Travelers forced to cancel a flight face a refund lottery, with some airlines providing full refunds while others won’t return a cent.
And since it’s up to the airline to decide its own cancellation policy, some throw up all kinds of obstacles to dissuade you from making a claim.
For example, Wizz Air customers who want a refund to their bank account can only get one by calling its customer service number, costing £1.45 per minute plus any charges their phone company charges.
Customers who apply online have their money deposited into their Wizz Air account, where it can only be spent on future flights.
It’s up to each airline to decide whether they will refund you, and each has its own rules. Some reimburse you if you or a loved one gets sick, others don’t.
Wizz Air: If you want a refund you need to call customer service at £1.45 per minute
It’s always a good idea to purchase travel insurance, which can reimburse you if you are forced to cancel even if the airline refuses to reimburse you. You must do this at the time you purchase your ticket to be covered in the event of cancellation.
And it’s worth checking your airline’s rules before making a claim. Airlines don’t always play fair and refund you according to their own rules – and they have considerable discretion over when they choose to pay.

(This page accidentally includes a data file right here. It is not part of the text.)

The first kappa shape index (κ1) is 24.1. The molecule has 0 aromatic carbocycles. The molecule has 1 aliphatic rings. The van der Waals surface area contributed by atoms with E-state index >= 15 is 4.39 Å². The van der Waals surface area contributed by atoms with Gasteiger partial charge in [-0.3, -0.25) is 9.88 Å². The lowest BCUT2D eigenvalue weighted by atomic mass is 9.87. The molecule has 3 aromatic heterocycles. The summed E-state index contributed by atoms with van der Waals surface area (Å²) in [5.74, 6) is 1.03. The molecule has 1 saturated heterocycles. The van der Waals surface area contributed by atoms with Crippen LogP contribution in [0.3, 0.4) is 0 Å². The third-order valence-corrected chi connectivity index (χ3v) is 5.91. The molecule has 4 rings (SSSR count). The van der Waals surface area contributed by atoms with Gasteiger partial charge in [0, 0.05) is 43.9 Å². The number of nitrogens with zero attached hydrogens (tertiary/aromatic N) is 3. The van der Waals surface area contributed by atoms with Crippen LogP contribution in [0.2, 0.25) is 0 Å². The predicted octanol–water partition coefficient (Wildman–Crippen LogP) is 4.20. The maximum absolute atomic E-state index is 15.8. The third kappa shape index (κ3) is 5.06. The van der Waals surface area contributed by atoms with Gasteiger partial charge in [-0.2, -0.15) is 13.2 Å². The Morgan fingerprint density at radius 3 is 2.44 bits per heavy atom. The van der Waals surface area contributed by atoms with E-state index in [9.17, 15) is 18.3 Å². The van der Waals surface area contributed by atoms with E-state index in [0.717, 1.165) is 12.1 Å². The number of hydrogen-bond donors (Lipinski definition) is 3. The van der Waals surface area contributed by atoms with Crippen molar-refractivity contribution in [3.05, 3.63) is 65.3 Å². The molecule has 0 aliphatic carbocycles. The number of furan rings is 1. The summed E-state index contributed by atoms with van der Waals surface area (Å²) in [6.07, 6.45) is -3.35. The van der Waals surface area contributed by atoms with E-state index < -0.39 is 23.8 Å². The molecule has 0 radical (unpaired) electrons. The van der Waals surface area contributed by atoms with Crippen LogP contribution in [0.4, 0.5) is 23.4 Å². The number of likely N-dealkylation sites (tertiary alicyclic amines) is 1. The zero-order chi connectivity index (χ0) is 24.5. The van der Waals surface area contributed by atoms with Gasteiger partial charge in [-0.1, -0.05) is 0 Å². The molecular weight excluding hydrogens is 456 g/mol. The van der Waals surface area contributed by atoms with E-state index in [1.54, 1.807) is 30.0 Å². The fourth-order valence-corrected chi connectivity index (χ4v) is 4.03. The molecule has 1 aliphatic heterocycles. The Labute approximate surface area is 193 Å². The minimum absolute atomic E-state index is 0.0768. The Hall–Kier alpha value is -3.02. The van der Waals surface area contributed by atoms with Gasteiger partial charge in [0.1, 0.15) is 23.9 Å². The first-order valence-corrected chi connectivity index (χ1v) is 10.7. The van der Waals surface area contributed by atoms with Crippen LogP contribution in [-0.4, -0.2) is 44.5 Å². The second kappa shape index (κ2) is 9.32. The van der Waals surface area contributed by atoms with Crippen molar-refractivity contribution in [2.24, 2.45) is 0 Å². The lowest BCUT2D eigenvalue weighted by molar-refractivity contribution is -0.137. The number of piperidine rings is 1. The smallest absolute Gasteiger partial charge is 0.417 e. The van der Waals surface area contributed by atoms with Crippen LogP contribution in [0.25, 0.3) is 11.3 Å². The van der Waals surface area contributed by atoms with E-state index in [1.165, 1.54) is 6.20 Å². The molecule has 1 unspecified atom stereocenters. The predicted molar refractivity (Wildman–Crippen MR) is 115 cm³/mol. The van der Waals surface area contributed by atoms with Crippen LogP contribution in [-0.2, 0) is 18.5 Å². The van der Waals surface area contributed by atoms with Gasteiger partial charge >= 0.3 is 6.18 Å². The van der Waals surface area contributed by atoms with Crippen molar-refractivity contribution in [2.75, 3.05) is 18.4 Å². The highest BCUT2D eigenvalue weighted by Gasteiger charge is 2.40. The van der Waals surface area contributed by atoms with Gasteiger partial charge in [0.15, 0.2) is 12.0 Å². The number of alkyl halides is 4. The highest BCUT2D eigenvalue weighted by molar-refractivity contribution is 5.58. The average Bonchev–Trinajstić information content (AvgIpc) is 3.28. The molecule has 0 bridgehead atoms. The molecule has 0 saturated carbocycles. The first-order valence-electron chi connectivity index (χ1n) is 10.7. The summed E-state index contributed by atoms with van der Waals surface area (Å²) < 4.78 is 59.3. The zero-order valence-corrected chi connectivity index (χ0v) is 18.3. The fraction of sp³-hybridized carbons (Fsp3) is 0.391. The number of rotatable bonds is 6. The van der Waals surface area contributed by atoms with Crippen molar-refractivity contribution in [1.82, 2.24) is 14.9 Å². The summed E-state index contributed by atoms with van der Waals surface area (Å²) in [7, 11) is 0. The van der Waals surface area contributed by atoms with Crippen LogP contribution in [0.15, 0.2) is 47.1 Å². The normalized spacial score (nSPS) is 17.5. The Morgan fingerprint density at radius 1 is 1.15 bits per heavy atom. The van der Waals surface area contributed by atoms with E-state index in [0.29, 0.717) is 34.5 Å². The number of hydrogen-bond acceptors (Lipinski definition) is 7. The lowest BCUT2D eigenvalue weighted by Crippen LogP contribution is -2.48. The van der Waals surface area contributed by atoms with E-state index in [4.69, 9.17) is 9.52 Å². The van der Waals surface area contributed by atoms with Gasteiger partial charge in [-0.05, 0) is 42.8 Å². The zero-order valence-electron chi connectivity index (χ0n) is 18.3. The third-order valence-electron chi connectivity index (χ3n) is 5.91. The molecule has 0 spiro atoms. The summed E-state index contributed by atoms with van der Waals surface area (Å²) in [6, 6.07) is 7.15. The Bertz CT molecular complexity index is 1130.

Earlier this month Money Mail Consumer Champion Sally Hamilton had to intervene after Wizz Air refused to refund a customer the £364 cost of her flight when she had to cancel following the death of her husband.
Here we take a look at how airline refund policies compare.
British Airways: You must cancel within 24 hours of booking for a full refund without penalty.
If you cancel a flight within 24 hours of booking it, you can request a full refund without penalty. Once you are outside this window, you should contact British Airways as soon as possible.
If you wish to cancel a flight due to serious illness or the death of a family member, you will need to provide documents such as a medical or death certificate.
British Airways says it will refund tickets for passengers diagnosed with a terminal illness. Those who are not seriously ill but are unable to fly can usually suspend their ticket for up to a year. But when rebooking, they will have to pay the difference between the two fares as well as any increase in air taxes.
EasyJet: charges more if you call customer service to cancel rather than doing it online
Passengers who cancel an easyJet flight online within 24 hours of booking will receive a full refund, less the £49 booking fee. Cancel online if you can, as the charge is £55 for those who do so by calling customer services.
Passengers suffering from a serious or terminal illness must submit a medical declaration form online. Once submitted, easyJet will review the file and may offer you a refund or a flight voucher, to be used within six months.
If you are bereaved, easyJet will review your case and may offer you a refund, a free flight change or a voucher for a future flight, within six months.
Not all Jet2 flights can be refunded. The airline suggests passengers purchase travel insurance at the time of booking to cover unforeseen events that may prevent them from traveling as planned.
Jet2 says there may be some situations where it can help, but this cannot be guaranteed. You can change the name or date of your flight for an administration fee of £35, plus the price difference between your original fare and the new flight price. To make changes to your flight, visit jet2.com/login.